If you are interested in starting your own garden, you will need to do some research first. You will want to know which fruits, vegetables, flowers and herbs can be cultivated in the environment where you live. Certain types of soil are required by some plants but are only available in specific locations.
Choosing a tree. When buying a container-grown tree, remove it from the pot and examine the roots. Don’t buy a tree that is pot-bound with a mass of congested roots, or one that has roots growing out of the holes in the bottom of the pot. Make sure that the container has been thoroughly watered, and check for any yellowing leaves or dead branches.
When planting a garden there should always be space reserved for essential kitchen herbs. These are available either fresh or dried in the grocery stores and are always expensive. Mint, parsley, basil, dill all can be grown in almost any climate. Also, these herbs are very easy to grow and can be used on a daily basis in the kitchen, and what is not used can be dried and stored for later use.
Plan your gardening accordingly to the weather. If you live in an area where the ground freezes during the winter, do not plant anything before frost is expected. If you live in a warmer area, take a break during the warmest months of summer to avoid wasting too much water.
Growing compost piles are a great alternative to buying traditional fertilizer. Compost piles are composed of organic material that slowly deteriorates making a nutrient-rich soil. It presents both a great way of ridding yourself of banana peels and other organic compounds, while providing your plants with a nitrogen rich mixture that will promote increased growth.
To keep dirt from getting under your fingernails while gardening, reach for a bar of soap beforehand! As much as we all love gardening, none of us really enjoy all that soil that gets stuck under our nails that can be so challenging to remove. Simply claw a bar of soap before you begin working in your garden and when finished, run your hands under water and as the soap washes away, so does the dirt!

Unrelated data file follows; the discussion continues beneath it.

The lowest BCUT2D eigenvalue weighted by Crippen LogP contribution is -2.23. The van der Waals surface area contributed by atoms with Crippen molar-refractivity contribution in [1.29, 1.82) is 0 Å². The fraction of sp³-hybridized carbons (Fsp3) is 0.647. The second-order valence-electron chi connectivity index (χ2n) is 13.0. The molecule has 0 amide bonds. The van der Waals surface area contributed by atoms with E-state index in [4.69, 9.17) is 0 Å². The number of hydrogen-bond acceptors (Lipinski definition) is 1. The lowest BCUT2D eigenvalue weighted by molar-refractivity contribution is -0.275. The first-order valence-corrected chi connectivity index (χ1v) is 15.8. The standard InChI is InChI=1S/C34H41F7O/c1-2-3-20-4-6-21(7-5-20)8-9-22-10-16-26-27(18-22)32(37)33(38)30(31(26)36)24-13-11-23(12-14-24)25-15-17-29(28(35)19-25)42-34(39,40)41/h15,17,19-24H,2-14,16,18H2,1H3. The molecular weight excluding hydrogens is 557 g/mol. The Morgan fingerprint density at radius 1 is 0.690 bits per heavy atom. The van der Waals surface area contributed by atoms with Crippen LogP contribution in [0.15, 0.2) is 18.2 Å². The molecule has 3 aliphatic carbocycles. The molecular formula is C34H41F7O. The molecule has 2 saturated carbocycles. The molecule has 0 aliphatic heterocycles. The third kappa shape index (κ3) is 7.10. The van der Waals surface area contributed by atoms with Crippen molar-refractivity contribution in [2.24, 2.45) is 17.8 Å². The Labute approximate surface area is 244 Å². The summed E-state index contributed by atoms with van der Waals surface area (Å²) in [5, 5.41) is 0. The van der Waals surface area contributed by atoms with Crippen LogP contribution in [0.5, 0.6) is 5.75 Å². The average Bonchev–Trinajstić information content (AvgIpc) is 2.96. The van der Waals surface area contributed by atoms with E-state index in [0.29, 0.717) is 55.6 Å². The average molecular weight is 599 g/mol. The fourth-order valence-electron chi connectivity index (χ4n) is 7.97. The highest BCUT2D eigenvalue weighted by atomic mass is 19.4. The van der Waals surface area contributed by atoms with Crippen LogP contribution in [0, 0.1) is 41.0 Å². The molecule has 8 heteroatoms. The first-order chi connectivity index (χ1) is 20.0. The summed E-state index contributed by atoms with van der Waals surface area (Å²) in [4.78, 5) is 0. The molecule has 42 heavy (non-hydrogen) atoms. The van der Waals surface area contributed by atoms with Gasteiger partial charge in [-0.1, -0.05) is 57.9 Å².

Sow plants in succession to each other for a steady harvest. When growing vegetables such as corn, snap peas, and lettuce that mature on a very predictable schedule, make two or three sowings two weeks apart to lengthen the harvest season. You can also plant two different varieties on the same day with different maturation times to ensure a longer season.
When you buy young bare-root trees, keep the root ball moist until your are ready to plant. If the roots dry out, the tree will weaken or die. You should plant the tree as soon as you bring it home. If you cannot, lay the tree on its side and cover the roots with moist peat moss, then cover the roots with a tarp.
Consider getting a soil analysis report for the dirt in your garden. This procedure is relatively inexpensive and can tell you the type of nutrients you should add to your soil in order to have a more productive garden. A local farm supply or co-op can look through the report and guide you on what to buy.
For a healthy, weed-free lawn, cut your grass at the highest point recommended for the blend of grass you’re growing. Cutting your grass too short won’t mean you have to mow less often. Instead, it allows weeds to take hold, and causes water to evaporate. Longer grass can better protect itself against weeds, drought, and pests.
To make nutrient fertilizer from stuff you have around the house, look at what you have for breakfast. Both old coffee grounds and tea bags make an excellent fertilizer, especially when it comes to plants that love acid. Eggshells add alkaline to your soil, and bananas are the best source of the potassium that roses thrive on.
Know your climate zone. This can be the difference between a thriving garden and one that never grows. Knowing your climate zone will help you choose flowers, fruits, vegetables and trees that are perfect for where you are. This way, you get a bit of a headstart when designing a garden.
It is important to drink water when gardening. You will be out in the sun and it is very easy to get dehydrated very quickly. You can easily take a water bottle out to your garden with you so that you have the water on hand to sip on throughout the day.
Follow the instructions and you are sure to succeed in your new hobby. Over-watering is a problem some people don’t consider, so it is important to research the needs of your particular plants. It is incredibly rewarding to cultivate a garden from nothing but soil, seeds and water. It’s a great way to reap what you sow.